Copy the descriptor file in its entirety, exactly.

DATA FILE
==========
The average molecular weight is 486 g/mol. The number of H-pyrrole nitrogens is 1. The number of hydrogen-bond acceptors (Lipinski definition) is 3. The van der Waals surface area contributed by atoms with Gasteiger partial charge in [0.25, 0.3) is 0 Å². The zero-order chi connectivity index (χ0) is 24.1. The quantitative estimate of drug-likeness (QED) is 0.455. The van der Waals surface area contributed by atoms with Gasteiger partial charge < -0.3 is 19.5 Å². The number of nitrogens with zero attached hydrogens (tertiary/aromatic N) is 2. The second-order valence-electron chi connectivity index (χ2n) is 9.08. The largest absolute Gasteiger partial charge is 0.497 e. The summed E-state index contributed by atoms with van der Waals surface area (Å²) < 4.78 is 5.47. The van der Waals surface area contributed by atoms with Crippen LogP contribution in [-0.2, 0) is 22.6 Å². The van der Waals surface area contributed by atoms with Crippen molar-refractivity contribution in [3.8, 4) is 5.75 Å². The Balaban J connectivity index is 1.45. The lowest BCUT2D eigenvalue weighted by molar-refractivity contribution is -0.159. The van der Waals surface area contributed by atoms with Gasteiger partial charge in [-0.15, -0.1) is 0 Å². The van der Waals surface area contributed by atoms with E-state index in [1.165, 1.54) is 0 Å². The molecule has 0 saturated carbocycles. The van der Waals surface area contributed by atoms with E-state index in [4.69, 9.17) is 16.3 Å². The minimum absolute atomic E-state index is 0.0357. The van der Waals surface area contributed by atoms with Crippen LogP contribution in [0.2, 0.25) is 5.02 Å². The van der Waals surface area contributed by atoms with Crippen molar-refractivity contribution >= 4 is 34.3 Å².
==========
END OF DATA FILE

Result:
The average molecular weight is 486 g/mol. The number of H-pyrrole nitrogens is 1. The number of hydrogen-bond acceptors (Lipinski definition) is 3. The van der Waals surface area contributed by atoms with Gasteiger partial charge in [0.25, 0.3) is 0 Å². The zero-order chi connectivity index (χ0) is 24.1. The quantitative estimate of drug-likeness (QED) is 0.455. The van der Waals surface area contributed by atoms with Gasteiger partial charge < -0.3 is 19.5 Å². The number of nitrogens with zero attached hydrogens (tertiary/aromatic N) is 2. The second-order valence-electron chi connectivity index (χ2n) is 9.08. The largest absolute Gasteiger partial charge is 0.497 e. The summed E-state index contributed by atoms with van der Waals surface area (Å²) < 4.78 is 5.47. The van der Waals surface area contributed by atoms with Crippen LogP contribution in [-0.2, 0) is 22.6 Å². The van der Waals surface area contributed by atoms with Crippen molar-refractivity contribution in [3.8, 4) is 5.75 Å². The Balaban J connectivity index is 1.45. The lowest BCUT2D eigenvalue weighted by molar-refractivity contribution is -0.159. The van der Waals surface area contributed by atoms with Gasteiger partial charge in [-0.15, -0.1) is 0 Å². The van der Waals surface area contributed by atoms with E-state index in [1.165, 1.54) is 0 Å². The molecule has 0 saturated carbocycles. The van der Waals surface area contributed by atoms with E-state index in [4.69, 9.17) is 16.3 Å². The minimum absolute atomic E-state index is 0.0357. The van der Waals surface area contributed by atoms with Crippen LogP contribution in [0.2, 0.25) is 5.02 Å². The van der Waals surface area contributed by atoms with Crippen molar-refractivity contribution >= 4 is 34.3 Å².